Oil prices rose to above $92 a barrel Friday in Asia, clawing back some of the previous session's big losses as investors mulled the impact of the IEA's release of emergency crude supplies.
Kuwaiti MP Khaled al-Tahus speaks to the press at the national assembly in Kuwait City, May 2011
>> Oil rebounds as markets await IEA emergency stocks
Benchmark oil for August delivery was up $1.16 to $92.18 a barrel at midday Singapore time in electronic trading on the New York Mercantile Exchange. In London, Brent crude for August delivery was up 99 cents to $108.25 a barrel on the ICE Futures exchange.
Crude fell $4.39 to settle at $91.02 on Thursday after the International Energy Agency said it will make 60 million barrels available over a 30-day period, half of which will come from the U.S. Strategic Petroleum Reserve.
Analysts said the move likely reflected increasing concern that the global economy is slowing, and that high oil prices exacerbate quickening inflation and tepid consumer demand.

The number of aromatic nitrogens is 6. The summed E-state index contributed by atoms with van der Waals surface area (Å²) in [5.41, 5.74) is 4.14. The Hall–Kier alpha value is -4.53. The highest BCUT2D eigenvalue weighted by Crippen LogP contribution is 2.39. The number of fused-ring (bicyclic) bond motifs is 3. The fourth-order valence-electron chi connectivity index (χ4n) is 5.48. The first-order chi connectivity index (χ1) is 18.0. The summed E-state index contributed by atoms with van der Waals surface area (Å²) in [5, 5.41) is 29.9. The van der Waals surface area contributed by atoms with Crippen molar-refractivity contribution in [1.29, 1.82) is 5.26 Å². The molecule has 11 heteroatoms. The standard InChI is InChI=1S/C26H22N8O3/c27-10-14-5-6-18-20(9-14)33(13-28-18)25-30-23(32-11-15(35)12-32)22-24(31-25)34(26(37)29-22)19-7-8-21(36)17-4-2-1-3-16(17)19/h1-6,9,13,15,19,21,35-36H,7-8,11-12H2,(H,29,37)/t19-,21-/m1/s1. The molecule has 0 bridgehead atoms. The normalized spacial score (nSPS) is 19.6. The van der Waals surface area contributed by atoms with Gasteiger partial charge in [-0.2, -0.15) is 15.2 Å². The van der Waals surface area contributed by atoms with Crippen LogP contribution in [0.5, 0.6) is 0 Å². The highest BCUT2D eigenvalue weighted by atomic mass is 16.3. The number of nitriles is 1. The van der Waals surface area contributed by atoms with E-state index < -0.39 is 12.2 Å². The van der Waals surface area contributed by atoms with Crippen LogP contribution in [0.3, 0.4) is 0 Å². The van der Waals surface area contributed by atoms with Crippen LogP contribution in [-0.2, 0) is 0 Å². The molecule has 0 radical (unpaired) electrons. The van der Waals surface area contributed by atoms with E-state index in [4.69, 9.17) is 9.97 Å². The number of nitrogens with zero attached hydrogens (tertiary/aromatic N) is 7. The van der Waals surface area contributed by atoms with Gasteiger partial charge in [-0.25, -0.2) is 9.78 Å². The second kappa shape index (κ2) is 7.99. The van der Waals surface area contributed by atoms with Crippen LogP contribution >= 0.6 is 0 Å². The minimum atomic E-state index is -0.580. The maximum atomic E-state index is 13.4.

Earlier this week, Federal Reserve Chairman Ben Bernanke warned that the U.S. economy is weaker than previously forecast, and lowered this year's gross domestic product growth estimate to 2.9 per cent from 3.3 per cent.
The release of reserves also comes after OPEC declined to boost its production quotas at a meeting earlier this month.
Some observers were puzzled by the timing of the move since crude had already fallen from near $115 on May 2 and Libya's 1.6 million barrels a day of oil output have been shut down since February.
"The IEA's announcement appears to be nothing more than a well-timed public relations stunt designed to punish speculators," said Richard Soultanian of NUS Consulting. "The impact will be short-lived and the markets will quickly revert back to the pattern they have been following for the past months, which is closely following movements in the U.S. dollar."
When the dollar gains, crude tends to fall because a stronger U.S. currency makes commodities such as oil more expensive for investors with other currencies. When the dollar weakens, crude prices usually go up.
The euro was steady at $1.4257 on Friday after dropping Thursday.
In other Nymex trading in July contracts, heating oil rose 4.1 cents to $2.82 a gallon while gasoline gained 2.5 cents at $2.86 a gallon. Natural gas futures added 1.1 cents at $4.20 per 1,000 cubic feet.